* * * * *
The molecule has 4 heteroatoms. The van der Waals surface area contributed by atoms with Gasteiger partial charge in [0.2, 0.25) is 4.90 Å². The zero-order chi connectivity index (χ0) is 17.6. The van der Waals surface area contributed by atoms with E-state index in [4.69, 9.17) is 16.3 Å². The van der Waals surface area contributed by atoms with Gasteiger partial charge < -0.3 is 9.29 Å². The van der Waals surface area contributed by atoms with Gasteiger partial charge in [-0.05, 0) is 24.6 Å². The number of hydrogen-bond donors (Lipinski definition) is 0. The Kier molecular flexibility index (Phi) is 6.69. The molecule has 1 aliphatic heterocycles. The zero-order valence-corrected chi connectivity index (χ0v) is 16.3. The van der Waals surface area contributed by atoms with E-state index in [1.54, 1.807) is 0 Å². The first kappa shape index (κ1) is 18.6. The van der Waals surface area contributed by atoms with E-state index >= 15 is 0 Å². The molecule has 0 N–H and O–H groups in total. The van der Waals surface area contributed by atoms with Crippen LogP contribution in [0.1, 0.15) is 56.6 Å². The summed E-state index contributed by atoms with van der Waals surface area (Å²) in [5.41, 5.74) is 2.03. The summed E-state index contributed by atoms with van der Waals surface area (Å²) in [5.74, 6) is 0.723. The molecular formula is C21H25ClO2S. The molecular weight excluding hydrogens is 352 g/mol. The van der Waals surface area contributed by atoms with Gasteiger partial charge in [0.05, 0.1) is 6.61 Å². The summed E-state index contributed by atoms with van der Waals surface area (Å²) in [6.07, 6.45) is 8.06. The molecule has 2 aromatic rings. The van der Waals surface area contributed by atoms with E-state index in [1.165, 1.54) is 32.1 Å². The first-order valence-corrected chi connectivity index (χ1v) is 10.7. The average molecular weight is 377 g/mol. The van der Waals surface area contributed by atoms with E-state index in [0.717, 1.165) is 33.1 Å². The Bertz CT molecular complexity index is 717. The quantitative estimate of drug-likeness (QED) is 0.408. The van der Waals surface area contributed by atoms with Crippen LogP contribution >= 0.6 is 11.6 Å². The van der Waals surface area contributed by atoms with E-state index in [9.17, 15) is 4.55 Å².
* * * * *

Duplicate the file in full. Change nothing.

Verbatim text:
The molecule has 4 heteroatoms. The van der Waals surface area contributed by atoms with Gasteiger partial charge in [0.2, 0.25) is 4.90 Å². The zero-order chi connectivity index (χ0) is 17.6. The van der Waals surface area contributed by atoms with E-state index in [4.69, 9.17) is 16.3 Å². The van der Waals surface area contributed by atoms with Gasteiger partial charge < -0.3 is 9.29 Å². The van der Waals surface area contributed by atoms with Gasteiger partial charge in [-0.05, 0) is 24.6 Å². The number of hydrogen-bond donors (Lipinski definition) is 0. The Kier molecular flexibility index (Phi) is 6.69. The molecule has 1 aliphatic heterocycles. The zero-order valence-corrected chi connectivity index (χ0v) is 16.3. The van der Waals surface area contributed by atoms with E-state index in [1.54, 1.807) is 0 Å². The first kappa shape index (κ1) is 18.6. The van der Waals surface area contributed by atoms with E-state index >= 15 is 0 Å². The molecule has 0 N–H and O–H groups in total. The van der Waals surface area contributed by atoms with Crippen LogP contribution in [0.1, 0.15) is 56.6 Å². The summed E-state index contributed by atoms with van der Waals surface area (Å²) in [5.41, 5.74) is 2.03. The summed E-state index contributed by atoms with van der Waals surface area (Å²) in [5.74, 6) is 0.723. The molecular formula is C21H25ClO2S. The molecular weight excluding hydrogens is 352 g/mol. The van der Waals surface area contributed by atoms with Gasteiger partial charge in [0.05, 0.1) is 6.61 Å². The summed E-state index contributed by atoms with van der Waals surface area (Å²) in [6.07, 6.45) is 8.06. The molecule has 2 aromatic rings. The van der Waals surface area contributed by atoms with E-state index in [1.165, 1.54) is 32.1 Å². The first-order valence-corrected chi connectivity index (χ1v) is 10.7. The average molecular weight is 377 g/mol. The van der Waals surface area contributed by atoms with E-state index in [0.717, 1.165) is 33.1 Å². The Bertz CT molecular complexity index is 717. The quantitative estimate of drug-likeness (QED) is 0.408. The van der Waals surface area contributed by atoms with Crippen LogP contribution >= 0.6 is 11.6 Å². The van der Waals surface area contributed by atoms with E-state index in [9.17, 15) is 4.55 Å².